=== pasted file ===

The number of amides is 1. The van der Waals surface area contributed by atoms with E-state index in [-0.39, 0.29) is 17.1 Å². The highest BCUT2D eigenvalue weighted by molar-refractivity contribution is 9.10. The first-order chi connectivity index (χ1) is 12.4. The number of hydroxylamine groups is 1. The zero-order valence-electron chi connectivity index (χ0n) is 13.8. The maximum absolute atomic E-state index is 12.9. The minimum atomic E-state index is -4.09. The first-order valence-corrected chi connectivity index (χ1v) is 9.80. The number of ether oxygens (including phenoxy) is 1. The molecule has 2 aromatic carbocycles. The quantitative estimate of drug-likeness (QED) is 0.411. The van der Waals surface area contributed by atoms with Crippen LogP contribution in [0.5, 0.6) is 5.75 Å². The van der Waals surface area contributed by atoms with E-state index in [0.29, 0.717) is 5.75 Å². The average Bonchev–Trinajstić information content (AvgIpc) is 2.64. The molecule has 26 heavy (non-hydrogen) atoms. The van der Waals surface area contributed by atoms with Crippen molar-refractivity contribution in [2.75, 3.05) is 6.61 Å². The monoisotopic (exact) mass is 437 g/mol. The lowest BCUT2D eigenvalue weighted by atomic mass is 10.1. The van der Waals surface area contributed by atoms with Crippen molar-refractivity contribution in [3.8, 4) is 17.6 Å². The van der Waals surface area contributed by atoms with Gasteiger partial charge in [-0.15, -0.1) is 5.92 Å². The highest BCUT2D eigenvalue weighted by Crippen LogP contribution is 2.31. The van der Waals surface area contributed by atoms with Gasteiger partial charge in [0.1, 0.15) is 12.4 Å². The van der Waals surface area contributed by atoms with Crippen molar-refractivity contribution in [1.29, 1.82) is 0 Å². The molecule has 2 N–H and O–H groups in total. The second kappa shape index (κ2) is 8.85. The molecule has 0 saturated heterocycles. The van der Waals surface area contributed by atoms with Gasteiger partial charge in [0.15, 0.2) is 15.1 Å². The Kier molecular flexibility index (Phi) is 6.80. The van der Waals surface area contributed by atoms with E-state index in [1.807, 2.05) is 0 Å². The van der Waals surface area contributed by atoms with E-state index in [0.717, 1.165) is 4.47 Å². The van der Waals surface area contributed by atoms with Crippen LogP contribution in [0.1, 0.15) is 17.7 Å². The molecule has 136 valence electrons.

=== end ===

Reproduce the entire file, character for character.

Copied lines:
The number of amides is 1. The van der Waals surface area contributed by atoms with E-state index in [-0.39, 0.29) is 17.1 Å². The highest BCUT2D eigenvalue weighted by molar-refractivity contribution is 9.10. The first-order chi connectivity index (χ1) is 12.4. The number of hydroxylamine groups is 1. The zero-order valence-electron chi connectivity index (χ0n) is 13.8. The maximum absolute atomic E-state index is 12.9. The minimum atomic E-state index is -4.09. The first-order valence-corrected chi connectivity index (χ1v) is 9.80. The number of ether oxygens (including phenoxy) is 1. The molecule has 2 aromatic carbocycles. The quantitative estimate of drug-likeness (QED) is 0.411. The van der Waals surface area contributed by atoms with Crippen LogP contribution in [0.5, 0.6) is 5.75 Å². The van der Waals surface area contributed by atoms with E-state index in [0.29, 0.717) is 5.75 Å². The average Bonchev–Trinajstić information content (AvgIpc) is 2.64. The molecule has 26 heavy (non-hydrogen) atoms. The van der Waals surface area contributed by atoms with Crippen molar-refractivity contribution in [2.75, 3.05) is 6.61 Å². The monoisotopic (exact) mass is 437 g/mol. The lowest BCUT2D eigenvalue weighted by atomic mass is 10.1. The van der Waals surface area contributed by atoms with Crippen molar-refractivity contribution in [3.8, 4) is 17.6 Å². The van der Waals surface area contributed by atoms with Gasteiger partial charge in [-0.15, -0.1) is 5.92 Å². The highest BCUT2D eigenvalue weighted by Crippen LogP contribution is 2.31. The van der Waals surface area contributed by atoms with Gasteiger partial charge in [0.1, 0.15) is 12.4 Å². The van der Waals surface area contributed by atoms with Crippen molar-refractivity contribution in [1.29, 1.82) is 0 Å². The molecule has 2 N–H and O–H groups in total. The second kappa shape index (κ2) is 8.85. The molecule has 0 saturated heterocycles. The van der Waals surface area contributed by atoms with Gasteiger partial charge in [0.15, 0.2) is 15.1 Å². The Kier molecular flexibility index (Phi) is 6.80. The van der Waals surface area contributed by atoms with E-state index in [1.807, 2.05) is 0 Å². The van der Waals surface area contributed by atoms with E-state index in [0.717, 1.165) is 4.47 Å². The van der Waals surface area contributed by atoms with Crippen LogP contribution in [0.1, 0.15) is 17.7 Å². The molecule has 136 valence electrons.